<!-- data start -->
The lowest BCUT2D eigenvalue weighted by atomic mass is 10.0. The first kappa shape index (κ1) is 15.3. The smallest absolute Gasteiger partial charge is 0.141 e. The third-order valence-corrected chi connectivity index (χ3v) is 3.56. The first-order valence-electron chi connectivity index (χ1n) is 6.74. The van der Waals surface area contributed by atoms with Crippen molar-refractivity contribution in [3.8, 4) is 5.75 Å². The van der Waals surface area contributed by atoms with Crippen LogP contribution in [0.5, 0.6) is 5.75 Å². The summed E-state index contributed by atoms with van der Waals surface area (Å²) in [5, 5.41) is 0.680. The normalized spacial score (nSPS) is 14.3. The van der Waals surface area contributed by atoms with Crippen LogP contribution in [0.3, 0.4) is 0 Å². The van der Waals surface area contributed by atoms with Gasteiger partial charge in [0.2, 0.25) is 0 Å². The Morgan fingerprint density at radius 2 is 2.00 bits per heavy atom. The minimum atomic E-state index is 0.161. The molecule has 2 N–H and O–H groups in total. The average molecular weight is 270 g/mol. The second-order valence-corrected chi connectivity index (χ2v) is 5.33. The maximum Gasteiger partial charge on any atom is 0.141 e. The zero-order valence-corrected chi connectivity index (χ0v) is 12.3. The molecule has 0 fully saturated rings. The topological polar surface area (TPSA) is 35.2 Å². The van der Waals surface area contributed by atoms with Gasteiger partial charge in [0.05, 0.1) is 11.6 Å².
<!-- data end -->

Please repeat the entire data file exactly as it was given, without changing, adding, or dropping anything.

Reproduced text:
The lowest BCUT2D eigenvalue weighted by atomic mass is 10.0. The first kappa shape index (κ1) is 15.3. The smallest absolute Gasteiger partial charge is 0.141 e. The third-order valence-corrected chi connectivity index (χ3v) is 3.56. The first-order valence-electron chi connectivity index (χ1n) is 6.74. The van der Waals surface area contributed by atoms with Crippen molar-refractivity contribution in [3.8, 4) is 5.75 Å². The van der Waals surface area contributed by atoms with Crippen LogP contribution in [0.5, 0.6) is 5.75 Å². The summed E-state index contributed by atoms with van der Waals surface area (Å²) in [5, 5.41) is 0.680. The normalized spacial score (nSPS) is 14.3. The van der Waals surface area contributed by atoms with Crippen LogP contribution in [0.3, 0.4) is 0 Å². The van der Waals surface area contributed by atoms with Gasteiger partial charge in [0.2, 0.25) is 0 Å². The Morgan fingerprint density at radius 2 is 2.00 bits per heavy atom. The minimum atomic E-state index is 0.161. The molecule has 2 N–H and O–H groups in total. The average molecular weight is 270 g/mol. The second-order valence-corrected chi connectivity index (χ2v) is 5.33. The maximum Gasteiger partial charge on any atom is 0.141 e. The zero-order valence-corrected chi connectivity index (χ0v) is 12.3. The molecule has 0 fully saturated rings. The topological polar surface area (TPSA) is 35.2 Å². The van der Waals surface area contributed by atoms with Gasteiger partial charge in [0.05, 0.1) is 11.6 Å².